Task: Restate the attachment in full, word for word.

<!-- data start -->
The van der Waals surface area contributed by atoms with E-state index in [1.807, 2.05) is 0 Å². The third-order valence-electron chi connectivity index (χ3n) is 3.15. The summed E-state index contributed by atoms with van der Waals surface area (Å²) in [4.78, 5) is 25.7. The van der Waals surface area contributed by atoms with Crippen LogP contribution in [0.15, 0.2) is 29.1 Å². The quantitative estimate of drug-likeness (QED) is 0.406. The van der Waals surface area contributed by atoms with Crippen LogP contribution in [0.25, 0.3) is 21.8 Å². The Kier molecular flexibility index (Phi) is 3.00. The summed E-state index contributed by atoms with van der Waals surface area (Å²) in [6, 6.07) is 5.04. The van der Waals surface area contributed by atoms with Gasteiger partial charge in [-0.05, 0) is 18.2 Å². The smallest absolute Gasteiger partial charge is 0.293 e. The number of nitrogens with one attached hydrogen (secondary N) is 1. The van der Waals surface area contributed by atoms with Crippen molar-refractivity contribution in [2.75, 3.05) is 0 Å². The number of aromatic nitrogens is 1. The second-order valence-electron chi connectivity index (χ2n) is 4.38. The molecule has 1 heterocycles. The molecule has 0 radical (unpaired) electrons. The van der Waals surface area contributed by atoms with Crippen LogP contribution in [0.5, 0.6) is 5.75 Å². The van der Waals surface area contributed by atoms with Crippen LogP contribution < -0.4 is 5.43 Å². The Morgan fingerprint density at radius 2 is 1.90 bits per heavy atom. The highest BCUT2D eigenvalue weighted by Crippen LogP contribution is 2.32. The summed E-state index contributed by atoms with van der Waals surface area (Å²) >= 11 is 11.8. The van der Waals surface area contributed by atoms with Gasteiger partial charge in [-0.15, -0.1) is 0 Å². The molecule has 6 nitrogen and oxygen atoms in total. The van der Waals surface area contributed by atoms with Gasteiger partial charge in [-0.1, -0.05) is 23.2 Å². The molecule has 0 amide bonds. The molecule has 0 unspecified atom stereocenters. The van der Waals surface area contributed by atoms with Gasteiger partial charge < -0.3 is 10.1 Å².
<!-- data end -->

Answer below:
The van der Waals surface area contributed by atoms with E-state index in [1.807, 2.05) is 0 Å². The third-order valence-electron chi connectivity index (χ3n) is 3.15. The summed E-state index contributed by atoms with van der Waals surface area (Å²) in [4.78, 5) is 25.7. The van der Waals surface area contributed by atoms with Crippen LogP contribution in [0.15, 0.2) is 29.1 Å². The quantitative estimate of drug-likeness (QED) is 0.406. The van der Waals surface area contributed by atoms with Crippen LogP contribution in [0.25, 0.3) is 21.8 Å². The Kier molecular flexibility index (Phi) is 3.00. The summed E-state index contributed by atoms with van der Waals surface area (Å²) in [6, 6.07) is 5.04. The van der Waals surface area contributed by atoms with Gasteiger partial charge in [-0.05, 0) is 18.2 Å². The smallest absolute Gasteiger partial charge is 0.293 e. The number of nitrogens with one attached hydrogen (secondary N) is 1. The van der Waals surface area contributed by atoms with Crippen molar-refractivity contribution in [2.75, 3.05) is 0 Å². The number of aromatic nitrogens is 1. The second-order valence-electron chi connectivity index (χ2n) is 4.38. The molecule has 1 heterocycles. The molecule has 0 radical (unpaired) electrons. The van der Waals surface area contributed by atoms with Crippen LogP contribution in [0.5, 0.6) is 5.75 Å². The van der Waals surface area contributed by atoms with Crippen LogP contribution < -0.4 is 5.43 Å². The Morgan fingerprint density at radius 2 is 1.90 bits per heavy atom. The highest BCUT2D eigenvalue weighted by Crippen LogP contribution is 2.32. The summed E-state index contributed by atoms with van der Waals surface area (Å²) >= 11 is 11.8. The van der Waals surface area contributed by atoms with Gasteiger partial charge in [-0.15, -0.1) is 0 Å². The molecule has 6 nitrogen and oxygen atoms in total. The van der Waals surface area contributed by atoms with Gasteiger partial charge in [-0.1, -0.05) is 23.2 Å². The molecule has 0 amide bonds. The molecule has 0 unspecified atom stereocenters. The van der Waals surface area contributed by atoms with Gasteiger partial charge < -0.3 is 10.1 Å².